This is despite some critics feeling that the economic gains for Britain will be minimal, and do little to offset the European trade losses incurred as a result of Brexit.

The deal will open up more markets for British business, said Ms Black. 

“We want to make it easier to trade in the way that the world is evolving,” she added. 

“So particularly around the trading of services, making it easier for the digital elements of trade, and CPTPP is very progressive on this front. It's very forward-leaning, recognising that businesses want to operate in a different way now, and that's what we want to support.”

British High Commissioner to Singapore Kara Owen said the UK’s accession to the CPTPP is a huge endeavour. 


“But also every country is negotiating to bring benefits to its companies and to its people. So it was really intense negotiations,” she added. “What really struck us throughout was the high level of political and technical will to get the job done.”

Entering the trade bloc “puts the UK at the centre of a dynamic and growing group of Pacific economies”, Prime Minister Rishi Sunak said in a statement, adding the deal demonstrated “the real economic benefits of our post-Brexit freedoms.”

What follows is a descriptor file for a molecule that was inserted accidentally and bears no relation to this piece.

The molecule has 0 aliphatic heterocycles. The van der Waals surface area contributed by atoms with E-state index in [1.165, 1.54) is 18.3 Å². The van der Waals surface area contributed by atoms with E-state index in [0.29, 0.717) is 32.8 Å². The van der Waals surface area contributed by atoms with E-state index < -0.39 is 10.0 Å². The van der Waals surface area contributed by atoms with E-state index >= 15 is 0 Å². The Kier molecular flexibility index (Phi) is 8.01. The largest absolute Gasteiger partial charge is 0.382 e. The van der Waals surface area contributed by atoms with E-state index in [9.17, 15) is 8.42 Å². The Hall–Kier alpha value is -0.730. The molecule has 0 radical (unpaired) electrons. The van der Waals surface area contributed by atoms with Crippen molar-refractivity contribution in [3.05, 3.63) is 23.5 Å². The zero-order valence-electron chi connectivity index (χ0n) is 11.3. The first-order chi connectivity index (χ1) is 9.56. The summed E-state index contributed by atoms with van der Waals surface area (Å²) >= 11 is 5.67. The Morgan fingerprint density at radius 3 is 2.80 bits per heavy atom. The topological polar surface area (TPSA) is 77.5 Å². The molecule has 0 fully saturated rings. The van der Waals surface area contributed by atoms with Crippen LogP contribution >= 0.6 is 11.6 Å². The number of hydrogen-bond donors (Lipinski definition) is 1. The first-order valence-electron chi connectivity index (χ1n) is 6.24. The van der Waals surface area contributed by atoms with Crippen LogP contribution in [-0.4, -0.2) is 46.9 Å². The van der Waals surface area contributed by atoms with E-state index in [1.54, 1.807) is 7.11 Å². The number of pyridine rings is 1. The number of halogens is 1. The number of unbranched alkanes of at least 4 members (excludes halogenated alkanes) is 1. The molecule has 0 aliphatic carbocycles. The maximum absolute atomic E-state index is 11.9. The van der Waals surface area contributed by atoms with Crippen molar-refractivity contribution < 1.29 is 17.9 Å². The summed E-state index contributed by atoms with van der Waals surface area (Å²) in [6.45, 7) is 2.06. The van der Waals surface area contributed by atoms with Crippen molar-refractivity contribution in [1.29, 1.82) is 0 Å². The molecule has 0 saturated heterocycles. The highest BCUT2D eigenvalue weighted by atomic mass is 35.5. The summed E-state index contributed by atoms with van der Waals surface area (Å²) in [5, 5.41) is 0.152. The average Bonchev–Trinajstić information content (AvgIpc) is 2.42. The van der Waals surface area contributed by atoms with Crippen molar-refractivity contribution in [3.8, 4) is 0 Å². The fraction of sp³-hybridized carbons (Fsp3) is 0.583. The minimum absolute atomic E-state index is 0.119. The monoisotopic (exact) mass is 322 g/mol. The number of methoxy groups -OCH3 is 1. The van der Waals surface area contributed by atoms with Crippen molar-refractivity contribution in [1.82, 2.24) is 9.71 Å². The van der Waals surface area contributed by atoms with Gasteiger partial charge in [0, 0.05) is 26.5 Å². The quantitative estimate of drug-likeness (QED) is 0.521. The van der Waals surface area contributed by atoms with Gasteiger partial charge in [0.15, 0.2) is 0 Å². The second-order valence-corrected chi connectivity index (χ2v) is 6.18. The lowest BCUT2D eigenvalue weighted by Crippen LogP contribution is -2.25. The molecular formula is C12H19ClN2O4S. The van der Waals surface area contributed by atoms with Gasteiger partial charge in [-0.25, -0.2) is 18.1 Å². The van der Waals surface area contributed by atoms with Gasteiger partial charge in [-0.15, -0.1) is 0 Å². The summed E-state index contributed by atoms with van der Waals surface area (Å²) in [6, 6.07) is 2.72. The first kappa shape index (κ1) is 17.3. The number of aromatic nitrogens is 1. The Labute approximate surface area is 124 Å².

CPTPP countries will have a combined gross domestic product (GDP) of £11 trillion (US$13.6 trillion) once Britain joins, up from £9 trillion. They will account for 15.4 per cent of the global GDP, up from 12.2 per cent. 

On what the UK can bring to the group, Ms Black said: “We've got one of the strongest service economies in the world, and the importance of the service sector is only growing. 

“That's why we see CPTPP as a real opportunity because of the digitisation of services, that's something that Asia is paying close attention to.”

British businesses also recognise the opportunity to build partnerships across the Indo Pacific, she added. 

“They see the future consumers that they want to satisfy, but also the partnerships that they want to build with businesses across the region. And it really is a two-way partnership and a two-way opportunity.” 

This is just the beginning, said Ms Black. “We've concluded negotiations, we look forward to formally signing the deal, but then of course we want to make the most of this opportunity. We're only getting going.”